The same factors that increase the risk of species extinctions also reduce the chance that new species are formed. This is concluded by two biologists at Umeå University. Their findings are published in the April issue of the scientific journal Evolution.
We often see alarming reports about the global biodiversity crisis through the extinction of species. The reasons why species become extinct is much discussed, particularly the consequences of human activities. Less often discussed is how environmental changes affect the chances that new species are formed.
New species arise when groups of individuals within a species successively become so different that they eventually are recognized as separate species, usually defined as inability to interbreed and produce fertile offspring. Differences can arise in several ways. Groups could become isolated from each other on either side of barriers, for example a mountain range, or they can adapt to different conditions by natural selection. How often new species form varies dramatically among organism groups and regions. Researchers have, so far, attributed this variation to differences in the strength of the forces that cause the differences.
Now, Umeå researchers Mats Dynesius and Roland Jansson argue that there is another very important reason for the variation in speciation probability: The groups within a species that may eventually become separate species must persist over long periods of time.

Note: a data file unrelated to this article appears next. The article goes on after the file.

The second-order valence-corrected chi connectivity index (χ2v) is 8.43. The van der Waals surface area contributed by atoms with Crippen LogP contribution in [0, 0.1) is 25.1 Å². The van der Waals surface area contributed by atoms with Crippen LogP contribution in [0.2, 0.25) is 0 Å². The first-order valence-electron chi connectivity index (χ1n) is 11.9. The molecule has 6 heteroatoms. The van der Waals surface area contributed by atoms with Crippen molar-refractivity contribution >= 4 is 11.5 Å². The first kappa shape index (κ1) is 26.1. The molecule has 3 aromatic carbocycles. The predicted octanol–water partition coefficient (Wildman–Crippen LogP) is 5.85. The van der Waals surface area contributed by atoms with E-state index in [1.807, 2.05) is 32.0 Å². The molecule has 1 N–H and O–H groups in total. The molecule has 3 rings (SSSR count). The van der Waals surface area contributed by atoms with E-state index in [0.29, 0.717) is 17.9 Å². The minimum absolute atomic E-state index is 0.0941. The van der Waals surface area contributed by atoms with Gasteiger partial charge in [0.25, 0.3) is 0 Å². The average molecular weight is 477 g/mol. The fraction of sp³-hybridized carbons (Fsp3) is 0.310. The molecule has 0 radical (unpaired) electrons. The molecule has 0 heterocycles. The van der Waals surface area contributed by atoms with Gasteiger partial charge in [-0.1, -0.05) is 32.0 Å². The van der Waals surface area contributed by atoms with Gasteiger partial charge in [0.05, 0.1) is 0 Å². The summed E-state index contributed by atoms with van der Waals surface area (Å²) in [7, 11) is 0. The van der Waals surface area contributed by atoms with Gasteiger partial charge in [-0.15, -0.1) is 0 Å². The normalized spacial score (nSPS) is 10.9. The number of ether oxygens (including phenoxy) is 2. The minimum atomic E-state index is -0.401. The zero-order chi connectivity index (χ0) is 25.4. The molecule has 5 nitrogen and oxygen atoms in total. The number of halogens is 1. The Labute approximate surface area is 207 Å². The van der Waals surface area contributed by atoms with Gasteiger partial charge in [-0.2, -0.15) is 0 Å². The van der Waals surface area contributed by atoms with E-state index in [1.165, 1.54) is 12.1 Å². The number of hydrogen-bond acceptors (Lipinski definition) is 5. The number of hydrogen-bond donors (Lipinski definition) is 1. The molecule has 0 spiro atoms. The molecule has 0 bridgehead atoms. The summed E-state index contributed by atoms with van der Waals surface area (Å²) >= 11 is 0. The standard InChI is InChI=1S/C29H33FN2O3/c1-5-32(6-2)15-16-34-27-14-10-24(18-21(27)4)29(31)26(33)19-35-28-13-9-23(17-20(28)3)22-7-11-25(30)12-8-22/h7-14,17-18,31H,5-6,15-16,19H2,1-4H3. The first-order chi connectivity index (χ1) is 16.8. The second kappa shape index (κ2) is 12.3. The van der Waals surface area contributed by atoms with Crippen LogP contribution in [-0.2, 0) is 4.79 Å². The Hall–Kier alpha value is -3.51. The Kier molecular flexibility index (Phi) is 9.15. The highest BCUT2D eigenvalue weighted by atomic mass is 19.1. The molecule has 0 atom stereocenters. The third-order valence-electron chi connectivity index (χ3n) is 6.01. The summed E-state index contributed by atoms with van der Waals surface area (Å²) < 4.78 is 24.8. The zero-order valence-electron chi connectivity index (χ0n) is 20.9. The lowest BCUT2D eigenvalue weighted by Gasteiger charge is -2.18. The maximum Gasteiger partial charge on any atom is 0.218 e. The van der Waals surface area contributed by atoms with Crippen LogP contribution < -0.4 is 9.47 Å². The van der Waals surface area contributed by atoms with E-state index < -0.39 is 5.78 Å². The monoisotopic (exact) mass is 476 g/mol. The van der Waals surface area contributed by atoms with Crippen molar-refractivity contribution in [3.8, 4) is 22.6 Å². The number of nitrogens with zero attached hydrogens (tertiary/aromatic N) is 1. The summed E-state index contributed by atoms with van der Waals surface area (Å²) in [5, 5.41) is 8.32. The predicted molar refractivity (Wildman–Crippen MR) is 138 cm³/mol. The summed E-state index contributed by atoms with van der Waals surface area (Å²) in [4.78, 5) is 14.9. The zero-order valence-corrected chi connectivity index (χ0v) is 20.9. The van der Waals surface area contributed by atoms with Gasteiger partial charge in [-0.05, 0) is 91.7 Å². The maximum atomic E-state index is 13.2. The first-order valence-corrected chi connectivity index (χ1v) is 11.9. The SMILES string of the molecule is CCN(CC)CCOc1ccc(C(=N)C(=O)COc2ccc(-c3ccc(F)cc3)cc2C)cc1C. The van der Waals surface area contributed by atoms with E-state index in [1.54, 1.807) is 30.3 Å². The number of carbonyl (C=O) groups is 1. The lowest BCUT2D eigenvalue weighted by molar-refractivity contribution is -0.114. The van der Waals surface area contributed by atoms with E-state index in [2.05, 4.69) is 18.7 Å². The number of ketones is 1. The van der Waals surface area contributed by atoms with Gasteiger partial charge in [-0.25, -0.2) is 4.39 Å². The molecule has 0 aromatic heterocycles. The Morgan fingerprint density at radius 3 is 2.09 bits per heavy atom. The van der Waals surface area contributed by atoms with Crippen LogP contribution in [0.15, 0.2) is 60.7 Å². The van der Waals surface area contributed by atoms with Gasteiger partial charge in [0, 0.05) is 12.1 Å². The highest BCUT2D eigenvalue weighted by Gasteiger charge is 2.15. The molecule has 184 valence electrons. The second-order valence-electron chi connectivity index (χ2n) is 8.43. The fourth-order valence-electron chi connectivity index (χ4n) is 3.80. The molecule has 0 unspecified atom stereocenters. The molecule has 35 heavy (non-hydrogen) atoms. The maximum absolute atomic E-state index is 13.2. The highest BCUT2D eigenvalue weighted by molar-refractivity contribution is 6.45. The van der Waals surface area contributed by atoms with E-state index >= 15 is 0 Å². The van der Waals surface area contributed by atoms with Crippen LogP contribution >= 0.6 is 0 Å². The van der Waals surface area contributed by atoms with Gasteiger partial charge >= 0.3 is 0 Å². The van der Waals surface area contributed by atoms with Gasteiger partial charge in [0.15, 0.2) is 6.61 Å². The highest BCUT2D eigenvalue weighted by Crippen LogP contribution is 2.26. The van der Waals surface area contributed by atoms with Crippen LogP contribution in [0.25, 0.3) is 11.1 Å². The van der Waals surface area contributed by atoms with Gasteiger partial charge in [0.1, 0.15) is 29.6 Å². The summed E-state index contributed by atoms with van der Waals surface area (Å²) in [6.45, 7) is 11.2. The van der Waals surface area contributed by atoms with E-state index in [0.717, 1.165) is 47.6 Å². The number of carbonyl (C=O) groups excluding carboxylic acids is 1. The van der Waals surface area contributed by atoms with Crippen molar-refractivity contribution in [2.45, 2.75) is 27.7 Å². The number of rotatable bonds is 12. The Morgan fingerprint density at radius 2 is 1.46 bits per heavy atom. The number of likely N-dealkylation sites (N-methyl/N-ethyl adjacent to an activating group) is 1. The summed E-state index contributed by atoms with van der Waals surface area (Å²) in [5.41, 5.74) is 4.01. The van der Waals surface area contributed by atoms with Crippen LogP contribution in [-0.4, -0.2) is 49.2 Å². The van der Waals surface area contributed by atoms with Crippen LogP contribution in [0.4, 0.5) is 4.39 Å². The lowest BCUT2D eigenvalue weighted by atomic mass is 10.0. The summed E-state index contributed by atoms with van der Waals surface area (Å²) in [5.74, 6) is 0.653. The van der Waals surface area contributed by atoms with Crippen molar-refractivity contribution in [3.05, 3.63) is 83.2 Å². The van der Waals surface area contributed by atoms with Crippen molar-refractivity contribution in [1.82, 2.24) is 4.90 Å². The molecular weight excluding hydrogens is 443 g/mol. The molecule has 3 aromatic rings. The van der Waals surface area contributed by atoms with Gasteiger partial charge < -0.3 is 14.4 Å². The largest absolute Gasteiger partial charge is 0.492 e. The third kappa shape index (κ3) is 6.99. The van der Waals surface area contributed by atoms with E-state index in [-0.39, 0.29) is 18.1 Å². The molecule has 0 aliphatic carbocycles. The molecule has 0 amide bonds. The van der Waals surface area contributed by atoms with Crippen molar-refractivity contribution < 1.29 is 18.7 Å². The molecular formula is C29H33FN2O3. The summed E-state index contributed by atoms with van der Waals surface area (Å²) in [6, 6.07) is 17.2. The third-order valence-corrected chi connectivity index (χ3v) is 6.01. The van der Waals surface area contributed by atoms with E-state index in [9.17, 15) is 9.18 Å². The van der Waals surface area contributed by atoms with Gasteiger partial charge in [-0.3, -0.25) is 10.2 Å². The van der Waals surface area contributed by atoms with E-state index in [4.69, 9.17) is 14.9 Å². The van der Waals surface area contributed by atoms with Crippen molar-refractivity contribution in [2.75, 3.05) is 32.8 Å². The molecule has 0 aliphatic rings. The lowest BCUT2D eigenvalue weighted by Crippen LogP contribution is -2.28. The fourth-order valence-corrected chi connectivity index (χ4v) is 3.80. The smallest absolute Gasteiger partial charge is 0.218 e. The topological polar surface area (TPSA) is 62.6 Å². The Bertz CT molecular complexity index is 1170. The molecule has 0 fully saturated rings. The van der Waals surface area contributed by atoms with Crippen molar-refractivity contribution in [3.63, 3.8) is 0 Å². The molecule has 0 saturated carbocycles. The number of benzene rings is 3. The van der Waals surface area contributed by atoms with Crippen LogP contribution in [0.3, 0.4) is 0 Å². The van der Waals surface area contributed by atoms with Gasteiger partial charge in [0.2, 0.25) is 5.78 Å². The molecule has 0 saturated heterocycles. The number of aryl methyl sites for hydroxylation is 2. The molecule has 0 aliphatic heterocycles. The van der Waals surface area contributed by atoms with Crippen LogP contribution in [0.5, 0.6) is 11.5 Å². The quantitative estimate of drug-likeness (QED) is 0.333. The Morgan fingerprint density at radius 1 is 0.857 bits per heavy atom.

"If they die out or mix with other groups before they become separate species, there will be no speciation," says Mats Dynesius, Associate Professor at the Department of Ecology and Environmental Science. "The risk that they do not survive long enough as separate groups is generally large, but varies among groups. The differences in risk depend on the organism's characteristics and on the environment they live in."
One of the researchers' conclusions is that the characteristics of the species and their environment that increase their risk of dying out also results in fewer new species being formed. Another conclusion is that certain factors, which increase the chance that groups become more different and eventually evolve into separate species, can simultaneously increase the risk that the groups go extinct. One such factor is poor dispersal ability.
The new approach could change the way scientists look at how characteristics of organisms and environments affect species' tendency to multiply.
"Studies on speciation should take into account the factors that influence the longevity of the groups within a species, which could ultimately become separate species," says Roland Jansson, Associate Professor at the Department of Ecology and Environmental Science. "I think that would lead to a much better understanding of how Earth's biodiversity was built and why there are so many species in certain groups of organisms and in some regions and so few in others."
"Our approach will also make it easier to preserve opportunities for new species to arise in the future," says Mats Dynesius. For example, scientists have recently drawn attention to how the impact of humans on the Galapagos Islands may have caused different groups of finches, which could have become new species, have instead mixed with each other."
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